My nonstop United flight left JFK Airport for Seattle at 7:30 a.m. on Sept. 11. I had just spent the weekend in meetings and workshops for my unusual vocation: I'm a professional clown.
Thirty of us tumbled, flipped, and explored the art of clowning on the 29th floor of the Empire State Building. I spent three wonderful evenings looking out at the Hudson River from my New York hotel room. Monday night before my departure, I walked the streets of Greenwich Village, soaked but somehow comforted by the hard rain.
Early Tuesday morning was clear and beautiful. An older Puerto Rican cabby drove me to the airport, passionately talking about the day's elections and how great New York City had become since Rudy Giuliani became mayor. "See that corner right there?" he said. "You would not have been able to sleep there eight years ago. Now, you can sleep there peacefully."
A few hours later on the plane, flight attendants politely but vaguely explained our unscheduled landing. I ended up stranded in Minneapolis for the next four days, watching on TV the horrible events in the city I had just left behind.
There's so much to share and tell about this experience and how the dark days since Sept. 11 have influenced my clowning. But nothing has been as powerful and cathartic as the now-famous Bert and bin Laden Poster Affair.
Last week was the hardest time I've had yet since the terrorist attacks. Fear surrounded me like a dark cloud. It started Monday, when I decided for the first time in my life to stock up on food and water, an action that may have just fed my fear. On Tuesday and Wednesday, we received several hang-up calls. On Thursday, the FBI warned of the 100 percent likelihood of more terrorist acts. All week, I went to my evening job in the shadow of Seattle's Space Needle, a potential terrorist target.
Then, on Saturday morning, things changed. The world learned about how a Pakistani printer ended up printing thousands of posters for protesters using photos of Osama bin Laden with Sesame Street's frowning Bert (of Bert and Ernie fame) peering over his shoulder. I laughed and howled and laughed again until the good tears flowed. My 7-year-old daughter said: "Mommy, let me see your face." A beautiful, poignant, sad moment. She hadn't seen me laugh hard in a while. Throughout the day, I laughed whenever I thought of it. And that night, I realized that the black cloud of fear had lifted. I curled up under my covers and cried, and reflected.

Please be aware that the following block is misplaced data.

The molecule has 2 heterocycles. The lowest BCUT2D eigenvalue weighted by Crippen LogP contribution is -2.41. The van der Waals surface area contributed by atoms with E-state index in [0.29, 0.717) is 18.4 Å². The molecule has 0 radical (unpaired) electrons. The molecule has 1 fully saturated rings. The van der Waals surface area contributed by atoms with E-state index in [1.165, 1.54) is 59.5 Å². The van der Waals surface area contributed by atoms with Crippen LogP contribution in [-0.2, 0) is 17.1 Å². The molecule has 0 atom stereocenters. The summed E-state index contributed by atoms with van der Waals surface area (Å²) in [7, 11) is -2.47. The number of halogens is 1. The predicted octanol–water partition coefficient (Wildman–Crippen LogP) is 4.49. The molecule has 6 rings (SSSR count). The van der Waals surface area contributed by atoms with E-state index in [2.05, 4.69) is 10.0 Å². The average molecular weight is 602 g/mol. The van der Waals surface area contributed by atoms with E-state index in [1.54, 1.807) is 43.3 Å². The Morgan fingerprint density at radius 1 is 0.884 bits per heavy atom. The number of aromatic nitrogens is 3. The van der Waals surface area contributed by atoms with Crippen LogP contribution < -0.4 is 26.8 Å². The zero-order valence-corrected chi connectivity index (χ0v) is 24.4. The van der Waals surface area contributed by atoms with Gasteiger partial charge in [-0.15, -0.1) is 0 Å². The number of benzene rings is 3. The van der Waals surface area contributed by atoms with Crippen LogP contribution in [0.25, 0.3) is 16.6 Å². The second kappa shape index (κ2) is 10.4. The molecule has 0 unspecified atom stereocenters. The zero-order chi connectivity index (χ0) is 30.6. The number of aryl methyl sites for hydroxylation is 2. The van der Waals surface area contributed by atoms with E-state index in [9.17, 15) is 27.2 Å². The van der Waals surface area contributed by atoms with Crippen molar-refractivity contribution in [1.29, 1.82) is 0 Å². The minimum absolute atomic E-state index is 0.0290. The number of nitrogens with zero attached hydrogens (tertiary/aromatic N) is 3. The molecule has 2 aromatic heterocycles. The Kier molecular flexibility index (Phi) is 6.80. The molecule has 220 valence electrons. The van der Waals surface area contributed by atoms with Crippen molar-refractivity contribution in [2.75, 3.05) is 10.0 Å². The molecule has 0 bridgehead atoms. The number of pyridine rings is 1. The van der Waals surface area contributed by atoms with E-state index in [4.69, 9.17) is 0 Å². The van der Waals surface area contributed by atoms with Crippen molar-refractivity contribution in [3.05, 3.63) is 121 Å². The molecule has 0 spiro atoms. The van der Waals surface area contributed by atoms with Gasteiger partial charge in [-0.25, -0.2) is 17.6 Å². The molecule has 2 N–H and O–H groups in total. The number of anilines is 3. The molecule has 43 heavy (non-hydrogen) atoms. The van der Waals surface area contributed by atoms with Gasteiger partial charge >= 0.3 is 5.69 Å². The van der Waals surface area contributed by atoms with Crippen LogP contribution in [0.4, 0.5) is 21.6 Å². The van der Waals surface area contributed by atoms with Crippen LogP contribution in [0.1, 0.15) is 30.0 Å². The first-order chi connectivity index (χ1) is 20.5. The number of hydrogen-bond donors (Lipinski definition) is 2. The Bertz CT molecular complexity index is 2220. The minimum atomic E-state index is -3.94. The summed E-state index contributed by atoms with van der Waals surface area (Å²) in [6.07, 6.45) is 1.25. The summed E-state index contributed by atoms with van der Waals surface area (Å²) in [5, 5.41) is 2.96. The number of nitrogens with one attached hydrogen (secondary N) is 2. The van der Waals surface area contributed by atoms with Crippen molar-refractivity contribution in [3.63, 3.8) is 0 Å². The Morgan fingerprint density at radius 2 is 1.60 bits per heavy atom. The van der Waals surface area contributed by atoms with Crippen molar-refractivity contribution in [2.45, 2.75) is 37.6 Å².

Why had this absurd event hit me so deeply? Then it occurred to me: The universal trickster was among us again.
Historically, the role of both trickster and clown makes us look at our human foolishness. A good clown reflects honestly both the darkness and light of human affairs. It's a difficult balance: One must enter into that dark shadow of our motives and actions, and reveal them for all to see, understand, and learn from, while - one hopes - laughing. For me, the free-spirited Ernie and the scowling, rule-bound Bert always represented common opposites in human impulses. That's why kids love them so much.
Trickster, through Bert, pulled off the nearly impossible. He allowed us to look at the most terrifying image we have now - Osama bin Laden - and made us laugh. Imagine if everyone in the world knew who Bert was. Clearly, the Pakistani printer didn't.
I laugh more, imagining the moment when Mr. bin Laden says to his men, "Who is that next to me?!" and his men reply, "Well, sir, we looked into it, and it's Bert, the puppet from the infidels' kids- television show."
For us, in that moment of seeing Bert next to "Bin," we laugh, all at once. We stop. For just a few precious moments, all the fear and sadness and anger fall away. This is what happened for me last Saturday.
In the meantime, Bert's little head bobs up and down on posters in Pakistan. I see with him not only the trickster's deed but also the spirit of all the children who have laughed at the Bert inside of all humanity. As a clown, I believe nothing is more powerful than the combination of truth and laughter.
Kate Smith is a professional clown with the Big Apple Circus clown-care unit, which performs in children's hospitals.